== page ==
Ed Wynn didn’t find film and television success until 1949, by which time he was 63 years old and would continue to take on memorable film and television roles in the twilight of his life. His most famous roles included being the voice of the Mad Hatter in Disney Alice in Wonderland and Uncle Albert in Mary Poppins. His guest starring work on television would include The Twilight Zone, General Electric Theater, The Red Skelton Show, and 77 Sunset Strip.
However, this all occurred after Wynn’s 63rd birthday. However, Wynn had been performing since 1910. In the early 30s, Wynn began his career over the radio on the Texaco Fire Chief Program. His character was the perfect fool (a.k.a. The Fire Chief.)
The program was the first of three shows to be named after Texaco’s Fire Chief Gasoline. The gasoline was so named because it was certified by the government for use in emergency vehicles and Texaco’s selling point to the public was its safety and reliability.
The product had little to do with the content of the show, which was pure Vaudeville. Using announcer Graham McNamee as a straight man, Wynn fired off silly joke after silly joke in his oft-imitated voice. The show’s signature feature was Wynn “re-enacting” a famous opera like Carmen or HMS Pinafore. This would become Wynn’s long term gag and as his telling of Carmen had little bearing on the actual plot, he could re-enacted Carmen every week in later years. Another favorite spot was at the end, Wynn would answer (mostly likely made up) listener questions to hilarious results. In between, Donald Voorhees and his orchestra provide some wonderful musical bridges.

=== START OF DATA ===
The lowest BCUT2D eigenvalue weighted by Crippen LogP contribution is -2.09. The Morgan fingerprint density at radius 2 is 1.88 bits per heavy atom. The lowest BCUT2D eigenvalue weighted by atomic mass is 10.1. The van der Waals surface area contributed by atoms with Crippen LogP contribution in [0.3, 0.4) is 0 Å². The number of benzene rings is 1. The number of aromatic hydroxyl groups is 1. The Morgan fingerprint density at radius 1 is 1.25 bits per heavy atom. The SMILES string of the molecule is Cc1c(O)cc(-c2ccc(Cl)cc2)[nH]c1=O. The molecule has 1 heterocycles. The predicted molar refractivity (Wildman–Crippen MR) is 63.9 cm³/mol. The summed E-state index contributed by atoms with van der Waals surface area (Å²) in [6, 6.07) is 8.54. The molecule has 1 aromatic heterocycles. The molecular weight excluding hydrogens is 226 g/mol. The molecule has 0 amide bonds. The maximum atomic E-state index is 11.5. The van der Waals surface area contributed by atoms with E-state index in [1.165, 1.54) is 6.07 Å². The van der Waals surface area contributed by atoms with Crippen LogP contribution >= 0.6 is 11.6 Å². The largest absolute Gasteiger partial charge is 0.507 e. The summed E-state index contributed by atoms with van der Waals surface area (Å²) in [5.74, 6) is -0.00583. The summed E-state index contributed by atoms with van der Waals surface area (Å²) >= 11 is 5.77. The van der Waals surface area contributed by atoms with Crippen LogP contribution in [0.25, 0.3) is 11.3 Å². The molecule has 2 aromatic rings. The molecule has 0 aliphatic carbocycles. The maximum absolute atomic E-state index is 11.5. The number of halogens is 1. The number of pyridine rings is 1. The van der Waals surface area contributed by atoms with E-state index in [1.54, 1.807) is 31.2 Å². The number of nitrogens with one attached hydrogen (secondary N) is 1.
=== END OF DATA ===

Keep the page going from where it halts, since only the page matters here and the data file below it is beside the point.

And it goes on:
Wynn’s original Fire Chief Program, in my opinion, was not as good as many of the later radio comedy variety show, the Fire Chief of Program is worth listening to for historic reasons.
Most of the circulating episodes are from 1932 and early 1933, with a few from 1935. Old Time Radio from pre-FDR era is pretty rare and earliest episodes of the Fire Chief were recorded in the middle of Prohibition. In the opening of one show McNamee asked Wynn if he’d kept the Commandments this weekend. Wynn replied, “Don’t be silly Graham, I always keep the commandments. My problem is with the Amendments.” (referring to the 18th Amendment.)
Secondly, Wynn’ s act is pure vaudeville. Wynn insisted on performing before a live studio audience. Wynn was a consummate entertainer and performer. His son Keenan made the point that Wynn was not a comedian, but a clown, and that distinction shows. Thus, we shouldn’t compare to comedians like Abbott and Costello, Bob Hope, or Burns and Allen. However, as a clown, Wynn was one of the best there ever was. His radio years in the 1930s show him in his prime as a performer and pioneer,which makes this show worth a listen.
Rating 3.5 out of 5.0 stars.
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